Before we jump into a report card on how digitization of sourcing performed during the Covid-19 crisis, let’s think about what a framework would look like. One way to do this is to make an analogy to another business process and extend it to purchasing.
Paul Graham is an entrepreneur and investor focused on startups, but who deviates occasionally into philosophy.
Survival is the key to life, not just startups. As they used to say in Canada, “You have to be in it to win it.”
Similarly, Jared Dillian is an investor and commentator who writes extensively about public markets and who deviates occasionally into philosophy.
Ironically, the lesson we took away from the 2008 Global Financial Crisis (not to be confused with the 2020 Global Financial Crisis) is that we should focus on returns without thinking about risk.
In an earlier life, I spent a few years as a foreign exchange options market maker. I worked for several banks, managing portfolios of plain vanilla and then-exotic options across currency pairs with maturities within two years. I started just after the British pound fell out of the Exchange Rate Mechanism and I moved on around the time of the Asian Financial Crisis, having traded through events like the Mexican Crisis, the Quebec Separation Referendum, and a putative Russian coup.
It was great training. It was even more fun. It was a wonderful thing to do as a young man.
The market is a harsh teacher. As a dealer, you’re making markets to various clients some of whom are laying off risk for you to manage and some of whom are taking risk off your hands so they can earn a fee for doing so. Dealers earn a bid/offer spread for providing liquidity.
You win or you lose, you live or you die, by making sure that the market isn’t stuffing you full of risks that are beyond your capacity to handle without paying you enough to take the pain.
You learn very quickly to take only risks that you understand and to be vigilant for bets that you didn’t realize you were taking, or whose scale you may be underestimating. These risk holes can be lethal.
The best risk managers in financial markets dump these risk holes on others willing to take them for a reasonable price.
The corollary point here is that you need liquidity, too. You need to have the relationships in place so that people will work with you when things get rough. And you need to have enough relationships to diversify the possibility that some people will close their doors to you when you need help the most.
Why is the analogy to financial markets appropriate?
Because the grand lesson of the Covid-19 crisis is that sourcing and procurement should be thought of as risk management, first and foremost.
Thinking of sourcing as a transactional process meant that companies ignored the need for a margin of safety and focused exclusively on lowering costs, just as investors fixated on returns, even if that meant taking extraordinary risk of being forced to sell at lower prices, permanently destroying capital. For every Bayer that practiced “just-in-case” acquisition, there were hundreds focused on “just-in-time” purchasing.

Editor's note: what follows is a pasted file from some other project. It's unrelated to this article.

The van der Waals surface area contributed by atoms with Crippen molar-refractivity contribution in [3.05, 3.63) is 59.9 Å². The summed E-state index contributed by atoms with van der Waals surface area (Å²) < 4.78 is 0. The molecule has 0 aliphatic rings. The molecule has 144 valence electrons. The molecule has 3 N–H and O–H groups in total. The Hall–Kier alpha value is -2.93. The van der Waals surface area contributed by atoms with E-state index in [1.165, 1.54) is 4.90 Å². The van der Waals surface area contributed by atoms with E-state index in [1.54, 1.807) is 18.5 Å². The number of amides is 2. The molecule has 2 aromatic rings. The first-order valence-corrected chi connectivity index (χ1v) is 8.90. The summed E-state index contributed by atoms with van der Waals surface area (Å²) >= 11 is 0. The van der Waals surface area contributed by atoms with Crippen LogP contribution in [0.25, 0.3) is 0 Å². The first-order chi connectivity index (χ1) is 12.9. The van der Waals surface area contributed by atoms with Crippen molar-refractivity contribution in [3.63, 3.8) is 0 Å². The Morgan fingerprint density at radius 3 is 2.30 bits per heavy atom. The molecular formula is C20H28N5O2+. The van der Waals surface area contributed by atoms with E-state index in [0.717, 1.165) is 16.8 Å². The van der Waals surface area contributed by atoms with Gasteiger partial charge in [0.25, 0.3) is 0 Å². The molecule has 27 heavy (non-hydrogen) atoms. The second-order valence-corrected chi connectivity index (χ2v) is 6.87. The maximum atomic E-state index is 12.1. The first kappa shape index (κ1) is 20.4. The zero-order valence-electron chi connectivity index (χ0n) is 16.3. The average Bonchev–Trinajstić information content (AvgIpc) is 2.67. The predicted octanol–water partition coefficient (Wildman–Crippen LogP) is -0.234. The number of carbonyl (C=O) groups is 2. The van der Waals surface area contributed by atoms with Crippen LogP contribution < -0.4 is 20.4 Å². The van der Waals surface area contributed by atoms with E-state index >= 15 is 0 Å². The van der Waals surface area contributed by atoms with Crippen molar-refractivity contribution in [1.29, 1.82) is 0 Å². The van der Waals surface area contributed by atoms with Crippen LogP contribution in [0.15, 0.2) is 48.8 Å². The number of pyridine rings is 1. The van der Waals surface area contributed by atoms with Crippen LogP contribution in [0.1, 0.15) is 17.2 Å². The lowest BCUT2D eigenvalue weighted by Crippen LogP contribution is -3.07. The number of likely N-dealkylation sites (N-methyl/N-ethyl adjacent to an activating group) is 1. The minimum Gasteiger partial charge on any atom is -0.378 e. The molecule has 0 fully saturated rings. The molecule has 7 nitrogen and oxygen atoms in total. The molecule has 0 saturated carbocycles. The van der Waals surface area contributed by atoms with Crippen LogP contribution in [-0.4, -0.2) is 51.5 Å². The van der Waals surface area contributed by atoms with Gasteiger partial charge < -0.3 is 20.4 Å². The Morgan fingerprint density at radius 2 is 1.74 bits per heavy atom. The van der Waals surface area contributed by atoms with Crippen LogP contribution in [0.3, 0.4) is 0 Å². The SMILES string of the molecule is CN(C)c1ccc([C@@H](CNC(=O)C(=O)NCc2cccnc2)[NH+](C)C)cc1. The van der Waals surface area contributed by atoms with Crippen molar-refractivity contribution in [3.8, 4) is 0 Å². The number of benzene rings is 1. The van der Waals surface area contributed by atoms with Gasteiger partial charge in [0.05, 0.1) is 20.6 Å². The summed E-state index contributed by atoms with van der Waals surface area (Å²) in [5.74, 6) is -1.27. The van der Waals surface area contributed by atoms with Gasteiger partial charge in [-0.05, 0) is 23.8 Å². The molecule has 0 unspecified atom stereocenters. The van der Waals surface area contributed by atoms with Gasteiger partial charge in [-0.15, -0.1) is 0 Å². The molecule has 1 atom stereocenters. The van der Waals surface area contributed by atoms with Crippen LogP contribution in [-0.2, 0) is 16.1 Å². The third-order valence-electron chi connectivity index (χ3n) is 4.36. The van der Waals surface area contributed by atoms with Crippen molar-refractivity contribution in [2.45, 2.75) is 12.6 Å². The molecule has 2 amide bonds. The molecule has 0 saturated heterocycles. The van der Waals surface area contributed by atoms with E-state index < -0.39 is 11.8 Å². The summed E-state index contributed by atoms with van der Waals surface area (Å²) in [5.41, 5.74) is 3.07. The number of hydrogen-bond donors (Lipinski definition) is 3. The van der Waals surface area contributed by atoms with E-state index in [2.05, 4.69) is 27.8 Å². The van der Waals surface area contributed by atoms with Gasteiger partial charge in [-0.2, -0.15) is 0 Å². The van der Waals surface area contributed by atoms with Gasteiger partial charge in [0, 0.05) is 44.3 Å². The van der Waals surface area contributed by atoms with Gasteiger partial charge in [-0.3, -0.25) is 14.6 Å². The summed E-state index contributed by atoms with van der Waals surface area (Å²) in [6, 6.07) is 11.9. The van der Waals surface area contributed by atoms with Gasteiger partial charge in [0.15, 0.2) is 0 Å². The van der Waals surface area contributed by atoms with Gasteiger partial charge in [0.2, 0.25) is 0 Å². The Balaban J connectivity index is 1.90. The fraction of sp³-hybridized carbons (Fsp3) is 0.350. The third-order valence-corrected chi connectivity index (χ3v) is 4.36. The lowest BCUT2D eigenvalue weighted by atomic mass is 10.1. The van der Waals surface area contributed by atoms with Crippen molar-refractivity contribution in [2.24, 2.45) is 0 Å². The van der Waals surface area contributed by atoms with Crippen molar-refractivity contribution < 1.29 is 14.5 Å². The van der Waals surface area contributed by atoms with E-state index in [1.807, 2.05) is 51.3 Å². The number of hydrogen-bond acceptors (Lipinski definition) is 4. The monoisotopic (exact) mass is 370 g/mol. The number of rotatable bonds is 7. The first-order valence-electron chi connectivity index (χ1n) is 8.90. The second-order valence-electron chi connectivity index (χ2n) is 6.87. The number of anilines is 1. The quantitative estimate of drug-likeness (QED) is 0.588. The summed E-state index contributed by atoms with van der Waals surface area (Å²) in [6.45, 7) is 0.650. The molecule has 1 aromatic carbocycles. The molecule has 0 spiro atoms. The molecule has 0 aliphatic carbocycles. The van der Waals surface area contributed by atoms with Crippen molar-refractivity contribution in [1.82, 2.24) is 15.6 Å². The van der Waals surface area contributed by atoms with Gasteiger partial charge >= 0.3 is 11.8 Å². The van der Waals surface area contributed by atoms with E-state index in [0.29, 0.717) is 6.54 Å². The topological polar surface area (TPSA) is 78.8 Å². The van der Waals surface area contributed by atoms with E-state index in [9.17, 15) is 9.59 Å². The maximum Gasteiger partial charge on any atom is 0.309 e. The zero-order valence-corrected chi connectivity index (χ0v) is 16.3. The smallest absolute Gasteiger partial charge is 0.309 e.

Knowing what we all know now, how would you design the perfect sourcing setup?
Manage Risk Firmwide: Sourcing needs to be part of a firmwide conversation about risk. There are people in product, sales, marketing, finance, and operations who receive intelligence about different markets. When they hear rumblings about a weird virus in China, sourcing should know straightaway to be able to react nimbly.
Build Relationships: It is vital for sourcing to cultivate good relationships with suppliers. When supplies get constrained, vendors will take care of their best customers first. Anyone who treated them in an adversarial way beforehand will get the adversarial treatment themselves when it matters most.
Onboard Rapidly: During a crisis like this one, buyers will need to identify, vet, and onboard new suppliers as quickly as possible. Having a bureaucratic process will ironically increase the firm’s risk.
Standardize: Standardize processes and make it easy and predictable for your suppliers. The more obstacles you can remove the better.
Collaborate: Collaborate with your suppliers to help them help you. Find others in different sectors who purchase the same goods and services and work with them to improve outcomes. Work cooperatively with your competitors, too. They aren’t going to learn anything from your sourcing operation that they don’t already know or can’t already figure out.
Diversify: Diversify your suppliers by geography. Don’t concentrate your purchasing with one vendor just for the sake of getting marginally lower unit costs.
Simulate: Use structured data to simulate different scenarios. How did your suppliers perform during the SARS crisis? How did they perform during the tsunami? During a great blizzard? During the 2008 crisis?
Build a Margin-of-Safety: Build a cushion of inventories for key inputs.
None of these things were part and parcel of the digital approach to sourcing before the crisis.
Digitization, it turns out, was just purchasing bureaucracy 2.0.
Of course, the events of 2020 have been unprecedented. A risk management approach to sourcing that worked well would have mitigated the damage, not eliminated it. But, as the old joke goes, you don’t have to run faster than the bear you meet in the woods. You just have to run faster than the other people.
If you want to talk about the tools that you can use to supplement your existing investment in digital tools for procurement, while enabling you to put in place risk management measures such as firmwide risk management, collaboration, diversification, and data-driven decision-making, give us a shout. Come check us out for a free trial.